There is no getting away from the fact that any shiny new car will be worth a lot less money a few years down the line.
But, with a bit of careful planning, it is possible to lessen the pain by buying a model that’s likely to hold its value.
When it comes to defying depreciation, doing your homework before you visit the dealer is key. Consider what future buyers of the car might find desirable, and not just what you want. A car in burnt orange paintwork with black alloys and boy-racer trim rather better suits a performance-orientated Ford Focus ST than an entry-level Fiesta.
In the same vein, some options are considered must-haves – such as leather seats for luxury models and climate control in most models – but be careful not to overindulge or “overcapitalise”.
Additionally, looking after your car is crucial. Limiting your miles to under 20,000 per year, keeping good service records and generally maintaining your car might sound like overly obvious advice, but will all play a positive part when the time comes to sell.
Despite all the above, some models fare far better than others in holding onto their value. With the help of car cost experts CAP Automotive, we’ve crunched the numbers to find the top depreciation-defying model in five key segments and their predicted value after three years and 60,000 miles.
1. City car
Model: Vauxhall VIVA 1.0 SL
Target price new: £8,740
Predicted value: £3,800 (retained 43.5%)
Building on the heritage of the 1960s Viva, the new-kid-on-the-block status is definitely counting in its favour as far as depreciation-busting goes. It comes in neatly under the £10,000 mark, and is well-specced for this segment with the SL model boasting electronic climate control over the entry-level SE trim. Vauxhall has been exercising a fair bit of self-restraint with the VIVA’s launch and has done a great job in making sure the market isn’t flooded, which further helps this model hold its value.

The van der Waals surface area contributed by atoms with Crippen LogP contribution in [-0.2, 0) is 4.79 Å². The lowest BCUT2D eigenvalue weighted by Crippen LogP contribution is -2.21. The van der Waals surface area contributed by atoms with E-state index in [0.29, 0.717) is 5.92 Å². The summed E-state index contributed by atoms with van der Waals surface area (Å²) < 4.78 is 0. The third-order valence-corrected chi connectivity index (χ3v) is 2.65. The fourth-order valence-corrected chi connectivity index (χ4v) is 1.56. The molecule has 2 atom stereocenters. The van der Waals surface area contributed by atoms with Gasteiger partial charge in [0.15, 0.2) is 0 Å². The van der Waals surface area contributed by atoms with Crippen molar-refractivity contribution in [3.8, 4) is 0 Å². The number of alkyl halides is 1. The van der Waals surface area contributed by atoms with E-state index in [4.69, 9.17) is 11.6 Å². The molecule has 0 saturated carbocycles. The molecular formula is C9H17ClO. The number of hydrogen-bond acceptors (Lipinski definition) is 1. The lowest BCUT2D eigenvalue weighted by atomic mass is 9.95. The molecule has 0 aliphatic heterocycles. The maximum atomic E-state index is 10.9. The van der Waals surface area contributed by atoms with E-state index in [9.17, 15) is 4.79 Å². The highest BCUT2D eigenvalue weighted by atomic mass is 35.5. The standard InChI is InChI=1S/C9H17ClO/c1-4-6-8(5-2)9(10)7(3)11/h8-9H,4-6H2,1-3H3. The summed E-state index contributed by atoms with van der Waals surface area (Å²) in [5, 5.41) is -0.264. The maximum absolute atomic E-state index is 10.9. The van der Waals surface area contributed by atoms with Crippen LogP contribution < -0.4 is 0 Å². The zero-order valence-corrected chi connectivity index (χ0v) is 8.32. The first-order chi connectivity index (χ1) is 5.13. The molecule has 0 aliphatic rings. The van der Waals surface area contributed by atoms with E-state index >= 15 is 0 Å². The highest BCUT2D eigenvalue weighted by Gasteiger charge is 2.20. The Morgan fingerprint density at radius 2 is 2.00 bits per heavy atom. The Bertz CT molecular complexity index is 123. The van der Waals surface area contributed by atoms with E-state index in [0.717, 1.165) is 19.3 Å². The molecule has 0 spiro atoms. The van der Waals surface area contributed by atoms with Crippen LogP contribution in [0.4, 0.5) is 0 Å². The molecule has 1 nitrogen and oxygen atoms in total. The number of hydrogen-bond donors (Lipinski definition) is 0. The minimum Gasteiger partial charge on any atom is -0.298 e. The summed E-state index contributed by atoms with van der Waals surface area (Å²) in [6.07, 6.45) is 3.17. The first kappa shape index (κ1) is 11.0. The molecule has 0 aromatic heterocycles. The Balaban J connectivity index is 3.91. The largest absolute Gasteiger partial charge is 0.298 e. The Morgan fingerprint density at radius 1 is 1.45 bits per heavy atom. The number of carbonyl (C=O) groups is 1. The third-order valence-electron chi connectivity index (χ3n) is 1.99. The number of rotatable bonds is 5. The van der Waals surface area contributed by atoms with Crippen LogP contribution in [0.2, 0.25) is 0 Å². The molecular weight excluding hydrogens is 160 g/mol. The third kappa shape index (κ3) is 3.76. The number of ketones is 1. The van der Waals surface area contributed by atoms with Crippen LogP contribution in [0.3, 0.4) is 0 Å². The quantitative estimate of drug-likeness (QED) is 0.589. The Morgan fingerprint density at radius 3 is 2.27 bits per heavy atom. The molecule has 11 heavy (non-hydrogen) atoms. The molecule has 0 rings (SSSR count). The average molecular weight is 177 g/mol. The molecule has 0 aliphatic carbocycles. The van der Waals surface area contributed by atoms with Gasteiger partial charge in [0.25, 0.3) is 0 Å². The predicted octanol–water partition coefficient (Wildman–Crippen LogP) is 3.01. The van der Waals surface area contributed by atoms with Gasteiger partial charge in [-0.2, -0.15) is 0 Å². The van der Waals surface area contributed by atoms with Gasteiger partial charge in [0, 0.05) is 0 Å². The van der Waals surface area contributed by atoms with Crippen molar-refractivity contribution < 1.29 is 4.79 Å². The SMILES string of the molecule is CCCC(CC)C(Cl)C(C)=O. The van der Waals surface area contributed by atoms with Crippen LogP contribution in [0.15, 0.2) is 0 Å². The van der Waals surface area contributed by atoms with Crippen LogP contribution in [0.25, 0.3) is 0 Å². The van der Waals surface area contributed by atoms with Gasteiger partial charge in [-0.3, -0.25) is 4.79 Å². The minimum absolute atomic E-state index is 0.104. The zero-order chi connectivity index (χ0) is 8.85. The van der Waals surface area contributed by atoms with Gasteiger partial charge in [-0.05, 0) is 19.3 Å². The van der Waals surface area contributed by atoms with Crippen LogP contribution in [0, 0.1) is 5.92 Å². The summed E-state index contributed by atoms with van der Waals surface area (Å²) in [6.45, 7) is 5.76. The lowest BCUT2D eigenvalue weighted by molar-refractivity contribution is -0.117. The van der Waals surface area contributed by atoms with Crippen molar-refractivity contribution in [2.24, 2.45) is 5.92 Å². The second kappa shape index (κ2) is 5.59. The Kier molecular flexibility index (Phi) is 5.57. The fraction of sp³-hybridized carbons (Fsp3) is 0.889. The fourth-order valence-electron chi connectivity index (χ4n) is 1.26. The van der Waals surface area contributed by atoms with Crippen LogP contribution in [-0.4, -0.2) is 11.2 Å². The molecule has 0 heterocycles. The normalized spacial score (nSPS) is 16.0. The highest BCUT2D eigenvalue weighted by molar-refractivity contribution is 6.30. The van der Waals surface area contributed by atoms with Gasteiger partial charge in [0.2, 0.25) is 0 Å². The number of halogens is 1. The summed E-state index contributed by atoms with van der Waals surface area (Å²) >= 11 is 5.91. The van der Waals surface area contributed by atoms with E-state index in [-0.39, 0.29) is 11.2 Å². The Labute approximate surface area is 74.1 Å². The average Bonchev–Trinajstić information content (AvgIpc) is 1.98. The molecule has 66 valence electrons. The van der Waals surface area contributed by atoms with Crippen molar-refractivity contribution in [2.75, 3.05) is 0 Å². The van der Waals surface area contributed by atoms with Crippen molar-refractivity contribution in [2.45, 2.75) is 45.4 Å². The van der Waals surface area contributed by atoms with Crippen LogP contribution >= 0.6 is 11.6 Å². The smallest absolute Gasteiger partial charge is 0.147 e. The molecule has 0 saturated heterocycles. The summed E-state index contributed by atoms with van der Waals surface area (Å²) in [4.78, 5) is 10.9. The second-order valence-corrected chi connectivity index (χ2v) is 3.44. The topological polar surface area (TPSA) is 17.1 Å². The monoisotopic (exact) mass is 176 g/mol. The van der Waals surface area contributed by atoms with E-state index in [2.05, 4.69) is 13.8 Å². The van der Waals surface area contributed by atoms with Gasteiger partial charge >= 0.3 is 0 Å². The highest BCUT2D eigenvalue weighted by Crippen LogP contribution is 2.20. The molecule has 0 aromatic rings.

Model: Audi A1 1.6 TDI SE
Price new: £15,540
Predicted value: £7,300 (retained 47%)
Everything that is great about Audi – solid build quality, fine performance and brand esteem – is wrapped into this handsome little package. No surprise then that the A1 appeals to a large market of both male and female drivers. Best of all, it is priced competitively against rivals like Ford’s Fiesta, which ensures a solid demand and in turn good value retention. Audi does a good job in marketing their used models through dealers and give buyers peace of mind with their “Audi Approved” reassurance, which also helps this model maintain firm used-market values.
Model: Jaguar XF 2.0d Portfolio
Price new: £37,580
Predicted value: £17,700 (retained: 47.1%)
Jaguar’s second generation XF has performed well in the fleet market and executive segment since its launch in 2015, and the 2.0-litre diesel model is the pick of the crop for defying depreciation. Not only is the XF a looker, the new four-cylinder diesel engine boasts plenty of grunt and is impressively frugal. When combined with Jaguar’s automatic gearbox it’s a German-beating class winner. The Portfolio version was manufactured in smaller quantities than the entry-level Prestige, which CAP says will serve its resale value in three years.
Model: Mercedes-Benz V-Class V220d SE
Price new: £40,995
Predicted value: £18,400 (retained: 44.9%)
Unlike many of its competitors, the Mercedes V-Class is not a high-volume car, and this low supply helps it retain its value. The Viano replacement also sits at the higher end of the MPV sector, which further limits supply while demand is strong. The V-Class is stylish inside and comes with plenty of equipment as standard on the entry-level SE trim, including reversing camera and heated seats, which makes that model the best value retainer.
Model: Porsche Macan S Diesel
Price new: £45,942
Value retained: £26,775 (retained: 58.3%)
SUVs perform especially well in retaining their value at the moment because of the growth in this sector, and none more so than the Porsche Macan. Not only does it ooze elegance, it is also the sportiest SUV on the block and its sporty handling puts it leagues ahead of rivals, especially in the range-topping Turbo model which tears from 0-62mph in just 4.8 seconds. All Macan models hold onto their value well, but the mid-range S Diesel performs best and is a great drive thanks to Porsche’s exceptional PDK gearbox.